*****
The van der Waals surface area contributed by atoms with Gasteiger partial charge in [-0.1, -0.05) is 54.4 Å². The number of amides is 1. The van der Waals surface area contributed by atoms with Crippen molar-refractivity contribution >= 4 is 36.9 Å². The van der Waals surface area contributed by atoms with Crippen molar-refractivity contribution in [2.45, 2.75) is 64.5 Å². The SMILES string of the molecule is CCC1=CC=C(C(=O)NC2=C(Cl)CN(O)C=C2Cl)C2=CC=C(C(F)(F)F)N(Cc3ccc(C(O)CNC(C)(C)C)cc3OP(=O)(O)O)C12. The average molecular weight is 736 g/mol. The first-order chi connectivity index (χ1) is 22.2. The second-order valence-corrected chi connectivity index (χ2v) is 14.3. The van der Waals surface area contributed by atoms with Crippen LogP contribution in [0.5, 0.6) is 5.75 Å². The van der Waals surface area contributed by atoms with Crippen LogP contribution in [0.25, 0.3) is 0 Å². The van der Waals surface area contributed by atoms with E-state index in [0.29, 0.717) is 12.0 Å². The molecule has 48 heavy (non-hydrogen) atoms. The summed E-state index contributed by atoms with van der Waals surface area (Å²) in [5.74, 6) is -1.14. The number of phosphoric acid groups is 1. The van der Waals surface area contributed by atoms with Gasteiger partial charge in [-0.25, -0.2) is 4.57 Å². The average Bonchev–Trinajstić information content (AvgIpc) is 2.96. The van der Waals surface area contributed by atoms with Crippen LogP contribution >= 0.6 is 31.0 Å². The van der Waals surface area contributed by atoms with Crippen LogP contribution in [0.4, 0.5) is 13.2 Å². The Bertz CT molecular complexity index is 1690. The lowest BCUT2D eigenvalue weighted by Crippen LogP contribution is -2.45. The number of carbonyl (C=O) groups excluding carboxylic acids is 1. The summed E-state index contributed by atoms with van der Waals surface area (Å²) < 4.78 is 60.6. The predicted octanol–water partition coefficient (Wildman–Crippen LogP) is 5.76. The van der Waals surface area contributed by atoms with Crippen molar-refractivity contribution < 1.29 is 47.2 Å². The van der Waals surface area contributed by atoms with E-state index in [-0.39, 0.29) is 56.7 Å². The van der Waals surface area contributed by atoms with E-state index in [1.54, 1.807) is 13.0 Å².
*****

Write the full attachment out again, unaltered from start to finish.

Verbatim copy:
The van der Waals surface area contributed by atoms with Gasteiger partial charge in [-0.1, -0.05) is 54.4 Å². The number of amides is 1. The van der Waals surface area contributed by atoms with Crippen molar-refractivity contribution >= 4 is 36.9 Å². The van der Waals surface area contributed by atoms with Crippen molar-refractivity contribution in [2.45, 2.75) is 64.5 Å². The SMILES string of the molecule is CCC1=CC=C(C(=O)NC2=C(Cl)CN(O)C=C2Cl)C2=CC=C(C(F)(F)F)N(Cc3ccc(C(O)CNC(C)(C)C)cc3OP(=O)(O)O)C12. The average molecular weight is 736 g/mol. The first-order chi connectivity index (χ1) is 22.2. The second-order valence-corrected chi connectivity index (χ2v) is 14.3. The van der Waals surface area contributed by atoms with Crippen LogP contribution in [0.5, 0.6) is 5.75 Å². The van der Waals surface area contributed by atoms with Crippen LogP contribution in [0.25, 0.3) is 0 Å². The van der Waals surface area contributed by atoms with E-state index in [0.29, 0.717) is 12.0 Å². The molecule has 48 heavy (non-hydrogen) atoms. The summed E-state index contributed by atoms with van der Waals surface area (Å²) in [5.74, 6) is -1.14. The number of phosphoric acid groups is 1. The van der Waals surface area contributed by atoms with Gasteiger partial charge in [-0.25, -0.2) is 4.57 Å². The average Bonchev–Trinajstić information content (AvgIpc) is 2.96. The van der Waals surface area contributed by atoms with Crippen LogP contribution >= 0.6 is 31.0 Å². The van der Waals surface area contributed by atoms with Crippen LogP contribution in [0.4, 0.5) is 13.2 Å². The Bertz CT molecular complexity index is 1690. The lowest BCUT2D eigenvalue weighted by Crippen LogP contribution is -2.45. The number of carbonyl (C=O) groups excluding carboxylic acids is 1. The summed E-state index contributed by atoms with van der Waals surface area (Å²) < 4.78 is 60.6. The predicted octanol–water partition coefficient (Wildman–Crippen LogP) is 5.76. The van der Waals surface area contributed by atoms with Crippen molar-refractivity contribution < 1.29 is 47.2 Å². The van der Waals surface area contributed by atoms with E-state index in [-0.39, 0.29) is 56.7 Å². The van der Waals surface area contributed by atoms with E-state index in [1.54, 1.807) is 13.0 Å².